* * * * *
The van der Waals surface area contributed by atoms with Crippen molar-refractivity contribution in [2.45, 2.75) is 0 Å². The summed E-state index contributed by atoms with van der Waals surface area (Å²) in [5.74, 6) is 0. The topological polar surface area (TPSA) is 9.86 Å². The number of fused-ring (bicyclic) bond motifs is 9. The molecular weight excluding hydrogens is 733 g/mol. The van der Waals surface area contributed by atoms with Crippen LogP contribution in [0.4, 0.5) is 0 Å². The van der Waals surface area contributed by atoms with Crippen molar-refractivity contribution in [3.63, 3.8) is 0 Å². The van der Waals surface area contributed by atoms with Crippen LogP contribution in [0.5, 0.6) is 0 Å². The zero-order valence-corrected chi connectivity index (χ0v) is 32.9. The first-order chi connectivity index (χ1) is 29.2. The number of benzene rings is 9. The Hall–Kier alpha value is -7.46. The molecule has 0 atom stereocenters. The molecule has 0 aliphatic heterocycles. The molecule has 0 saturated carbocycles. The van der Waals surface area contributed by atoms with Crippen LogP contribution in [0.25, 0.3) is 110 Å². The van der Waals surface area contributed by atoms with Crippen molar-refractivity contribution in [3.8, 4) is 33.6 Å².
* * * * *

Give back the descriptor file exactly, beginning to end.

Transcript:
The van der Waals surface area contributed by atoms with Crippen molar-refractivity contribution in [2.45, 2.75) is 0 Å². The summed E-state index contributed by atoms with van der Waals surface area (Å²) in [5.74, 6) is 0. The topological polar surface area (TPSA) is 9.86 Å². The number of fused-ring (bicyclic) bond motifs is 9. The molecular weight excluding hydrogens is 733 g/mol. The van der Waals surface area contributed by atoms with Crippen LogP contribution in [0.4, 0.5) is 0 Å². The van der Waals surface area contributed by atoms with Crippen molar-refractivity contribution in [3.63, 3.8) is 0 Å². The van der Waals surface area contributed by atoms with Crippen LogP contribution in [0.5, 0.6) is 0 Å². The zero-order valence-corrected chi connectivity index (χ0v) is 32.9. The first-order chi connectivity index (χ1) is 29.2. The number of benzene rings is 9. The Hall–Kier alpha value is -7.46. The molecule has 0 atom stereocenters. The molecule has 0 aliphatic heterocycles. The molecule has 0 saturated carbocycles. The van der Waals surface area contributed by atoms with Crippen LogP contribution in [0.25, 0.3) is 110 Å². The van der Waals surface area contributed by atoms with Crippen molar-refractivity contribution in [3.8, 4) is 33.6 Å².